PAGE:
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27. New Testament Archaeology--Europe

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The Egnatian Way was once the main thoroughfare of Philippi. Pieces of the curb stone are still visible. A small river flows about a mile from the town and must have been the one in Acts 16 (if no synagogue was available, Jews were to meet by a flowing stream).

Excavations were carried out by the French École Francaise d’Athènes (1914-1938). The Roman forum was 300 feet by 150 feet. There were temples overlooking it on each side. There was a raised platform for orators and magistrates. It was probably to this that Paul and Silas were dragged. The current ruins date from the second century A.D.

The plain of Philippi was the site of the battle for the control of the Roman Empire after the death of Julius Caesar. In 42 B.C., Antony and Octavian there defeated Caesar’s murders, Brutus and Cassius. To celebrate the victory the conquerors made the city a Roman colony, and veterans of the battle were among the first citizens (coloni, cf. πολιτεύσθε in Phil. 1:27 and πολίτευμα in 3:20). Women seemed to be prominent in the church. There was no synagogue, yet the Judaizers came in.1


This city was founded by Cassander (315 B.C.) and named after the sister of Alexander the Great. It was made a free city because of its support of Antony and Octavian. It was the most populous city of Macedonia and today is a modern, important sea port. There is an arch in Thessalonica with the inscription “In the time of the politarchs…” a word that is found only in Luke (it was on the Varder gate, now removed for modern construction).


This town was quiet and off the beaten track. There was a better class of people here, and both Jews and Gentiles were saved.


The city of Athens has been very well excavated. The acropolis is 512 feet high and comes from the golden age of Pericles. After the sacred precincts of the acropolis, ranks the agora. Areopagus (Hill of Ares, god of war, hence, Mars hill in Latin) is a bare rocky hill 377 feet high. Northwest of the acropolis was Pericles’ criminal court. Paul spoke before the city officials. Unknown gods were common. Paul viewed Athens, not in her aesthetic splendor, but as a city in raw heathenism. His sermon was appropriate and forceful, but not successful. Here were the Stoics, Epicureans, and much sophistry.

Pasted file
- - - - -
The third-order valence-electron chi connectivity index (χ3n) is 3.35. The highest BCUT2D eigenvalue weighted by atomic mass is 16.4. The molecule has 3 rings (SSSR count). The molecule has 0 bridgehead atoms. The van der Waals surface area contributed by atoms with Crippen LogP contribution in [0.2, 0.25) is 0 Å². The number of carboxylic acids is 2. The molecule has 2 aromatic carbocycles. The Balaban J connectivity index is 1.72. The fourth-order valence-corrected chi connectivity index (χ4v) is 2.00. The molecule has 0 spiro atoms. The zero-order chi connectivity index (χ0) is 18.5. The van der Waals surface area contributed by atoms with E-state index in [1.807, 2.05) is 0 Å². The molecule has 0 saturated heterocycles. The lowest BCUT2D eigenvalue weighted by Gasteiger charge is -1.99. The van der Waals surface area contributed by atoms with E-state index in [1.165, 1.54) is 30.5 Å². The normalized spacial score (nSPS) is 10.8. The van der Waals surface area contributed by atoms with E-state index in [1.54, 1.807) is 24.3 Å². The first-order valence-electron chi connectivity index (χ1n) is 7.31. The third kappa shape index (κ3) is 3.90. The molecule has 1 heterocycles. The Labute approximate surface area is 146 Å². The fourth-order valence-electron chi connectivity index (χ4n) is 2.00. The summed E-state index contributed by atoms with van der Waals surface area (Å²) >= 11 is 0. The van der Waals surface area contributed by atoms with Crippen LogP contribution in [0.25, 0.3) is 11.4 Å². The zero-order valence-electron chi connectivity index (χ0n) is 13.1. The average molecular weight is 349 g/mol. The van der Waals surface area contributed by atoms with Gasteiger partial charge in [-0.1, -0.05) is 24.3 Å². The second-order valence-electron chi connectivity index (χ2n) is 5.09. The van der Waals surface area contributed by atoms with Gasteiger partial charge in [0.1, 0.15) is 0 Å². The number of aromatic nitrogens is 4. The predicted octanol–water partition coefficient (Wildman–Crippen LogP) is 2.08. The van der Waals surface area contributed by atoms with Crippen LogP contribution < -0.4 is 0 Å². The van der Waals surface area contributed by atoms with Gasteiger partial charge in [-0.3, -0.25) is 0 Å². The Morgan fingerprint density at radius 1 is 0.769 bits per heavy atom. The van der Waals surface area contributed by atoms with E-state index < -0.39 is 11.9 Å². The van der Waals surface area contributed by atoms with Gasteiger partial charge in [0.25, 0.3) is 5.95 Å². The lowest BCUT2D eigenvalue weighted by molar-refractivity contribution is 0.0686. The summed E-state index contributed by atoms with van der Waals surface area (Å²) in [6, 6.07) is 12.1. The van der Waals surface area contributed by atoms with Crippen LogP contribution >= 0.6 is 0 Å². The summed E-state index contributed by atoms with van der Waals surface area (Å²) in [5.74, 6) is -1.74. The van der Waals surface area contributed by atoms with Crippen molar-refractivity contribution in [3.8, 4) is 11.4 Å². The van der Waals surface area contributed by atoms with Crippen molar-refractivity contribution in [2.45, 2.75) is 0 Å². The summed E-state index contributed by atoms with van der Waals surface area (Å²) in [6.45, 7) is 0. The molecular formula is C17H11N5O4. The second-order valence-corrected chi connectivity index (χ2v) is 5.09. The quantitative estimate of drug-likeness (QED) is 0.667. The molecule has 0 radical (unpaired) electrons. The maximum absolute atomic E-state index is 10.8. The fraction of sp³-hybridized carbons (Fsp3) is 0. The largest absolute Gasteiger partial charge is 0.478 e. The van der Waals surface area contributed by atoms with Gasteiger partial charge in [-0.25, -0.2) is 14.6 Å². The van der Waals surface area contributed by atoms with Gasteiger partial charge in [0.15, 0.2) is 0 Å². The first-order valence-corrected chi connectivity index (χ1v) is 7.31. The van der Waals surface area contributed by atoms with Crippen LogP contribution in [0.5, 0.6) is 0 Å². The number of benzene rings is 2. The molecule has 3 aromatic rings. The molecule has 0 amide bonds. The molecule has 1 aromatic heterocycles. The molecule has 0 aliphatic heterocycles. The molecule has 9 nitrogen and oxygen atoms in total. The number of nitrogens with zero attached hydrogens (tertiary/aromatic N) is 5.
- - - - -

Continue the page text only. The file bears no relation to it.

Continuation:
Going to Corinth involves moving from the intellectual to the commercial center of the world. Shipping went from Corinth to Cenchreae. The Corinthian Canal, built in 1881, is four miles long and allows sailors to avoid a 200 mile trip. Corinth became famous because of its port facilities. The religion of Aphrodite was practiced here. Archaeological work has uncovered the forum and an inscription mentioning Erastus, a chamberlain who was an important person (see Rom 16:23). There is an inscription “Synagogue of the Hebrews” from c. 100 B.C. to 200 A.D. Gallio was Proconsul during Paul’s time there. His name appears on an inscription at Delphi dated c. July, 51. The Isthmian Games were held between the Olympian games.2


The town of Herculaneum, 15 miles east of Puteoli, was destroyed in 79 A.D. It has an upper room with a cross. Paul spent seven days here (Acts 28:14). Pompeii has a strange inscription which may be Aramaic in Latin characters. (Perhaps: “A strange mind has driven A., and he has pressed in among the Christians who make a man a prisoner as a laughing stock.”)

The streets of Rome were nine feet wide to allow for balconies. There were 60 miles of streets which were cluttered with refuse and people. Finegan discusses the living conditions.3 The population was about 4,100,000 (quadruple today’s population).

1The above comes from Wright, BA.

2See O. Broneer, “The Apostle Paul and the Isthmian Games,” BAR #2, pp. 393-420.

3Finnegan, Light from the Ancient Past, p. 368.

Related Topics: Archaeology, History

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